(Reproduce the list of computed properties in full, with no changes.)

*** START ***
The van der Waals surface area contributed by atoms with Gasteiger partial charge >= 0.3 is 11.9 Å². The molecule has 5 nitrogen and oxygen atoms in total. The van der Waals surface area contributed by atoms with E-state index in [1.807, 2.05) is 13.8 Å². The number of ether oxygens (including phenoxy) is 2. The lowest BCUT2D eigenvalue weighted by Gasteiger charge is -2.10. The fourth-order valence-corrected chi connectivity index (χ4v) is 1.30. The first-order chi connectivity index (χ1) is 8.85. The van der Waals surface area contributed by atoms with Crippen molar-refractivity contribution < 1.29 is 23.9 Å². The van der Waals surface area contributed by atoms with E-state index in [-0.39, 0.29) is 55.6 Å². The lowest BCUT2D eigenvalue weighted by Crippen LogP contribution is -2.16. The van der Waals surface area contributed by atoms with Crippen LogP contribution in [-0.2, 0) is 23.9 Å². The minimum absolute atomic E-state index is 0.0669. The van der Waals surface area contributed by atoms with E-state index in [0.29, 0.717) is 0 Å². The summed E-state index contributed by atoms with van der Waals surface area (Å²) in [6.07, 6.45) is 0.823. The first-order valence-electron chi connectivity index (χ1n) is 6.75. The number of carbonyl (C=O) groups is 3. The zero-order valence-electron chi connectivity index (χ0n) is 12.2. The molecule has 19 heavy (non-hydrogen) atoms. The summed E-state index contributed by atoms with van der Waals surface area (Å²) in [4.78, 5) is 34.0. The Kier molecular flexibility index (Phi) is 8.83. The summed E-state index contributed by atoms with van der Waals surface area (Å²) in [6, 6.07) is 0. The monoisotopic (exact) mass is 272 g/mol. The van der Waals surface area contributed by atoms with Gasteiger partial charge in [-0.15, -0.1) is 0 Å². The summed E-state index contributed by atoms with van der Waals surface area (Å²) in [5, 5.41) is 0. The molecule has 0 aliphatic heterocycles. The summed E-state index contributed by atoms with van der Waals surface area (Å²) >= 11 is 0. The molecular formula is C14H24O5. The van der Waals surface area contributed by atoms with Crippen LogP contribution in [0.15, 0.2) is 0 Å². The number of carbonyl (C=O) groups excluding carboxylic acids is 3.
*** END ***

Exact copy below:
The van der Waals surface area contributed by atoms with Gasteiger partial charge >= 0.3 is 11.9 Å². The molecule has 5 nitrogen and oxygen atoms in total. The van der Waals surface area contributed by atoms with E-state index in [1.807, 2.05) is 13.8 Å². The number of ether oxygens (including phenoxy) is 2. The lowest BCUT2D eigenvalue weighted by Gasteiger charge is -2.10. The fourth-order valence-corrected chi connectivity index (χ4v) is 1.30. The first-order chi connectivity index (χ1) is 8.85. The van der Waals surface area contributed by atoms with Crippen molar-refractivity contribution < 1.29 is 23.9 Å². The van der Waals surface area contributed by atoms with E-state index in [-0.39, 0.29) is 55.6 Å². The lowest BCUT2D eigenvalue weighted by Crippen LogP contribution is -2.16. The van der Waals surface area contributed by atoms with Crippen LogP contribution in [-0.2, 0) is 23.9 Å². The minimum absolute atomic E-state index is 0.0669. The van der Waals surface area contributed by atoms with E-state index in [0.29, 0.717) is 0 Å². The summed E-state index contributed by atoms with van der Waals surface area (Å²) in [6.07, 6.45) is 0.823. The first-order valence-electron chi connectivity index (χ1n) is 6.75. The number of carbonyl (C=O) groups is 3. The zero-order valence-electron chi connectivity index (χ0n) is 12.2. The molecule has 19 heavy (non-hydrogen) atoms. The summed E-state index contributed by atoms with van der Waals surface area (Å²) in [4.78, 5) is 34.0. The Kier molecular flexibility index (Phi) is 8.83. The summed E-state index contributed by atoms with van der Waals surface area (Å²) in [6, 6.07) is 0. The monoisotopic (exact) mass is 272 g/mol. The van der Waals surface area contributed by atoms with Gasteiger partial charge in [-0.15, -0.1) is 0 Å². The summed E-state index contributed by atoms with van der Waals surface area (Å²) in [5, 5.41) is 0. The molecule has 0 aliphatic heterocycles. The summed E-state index contributed by atoms with van der Waals surface area (Å²) >= 11 is 0. The molecular formula is C14H24O5. The van der Waals surface area contributed by atoms with Crippen LogP contribution in [0.15, 0.2) is 0 Å². The number of carbonyl (C=O) groups excluding carboxylic acids is 3.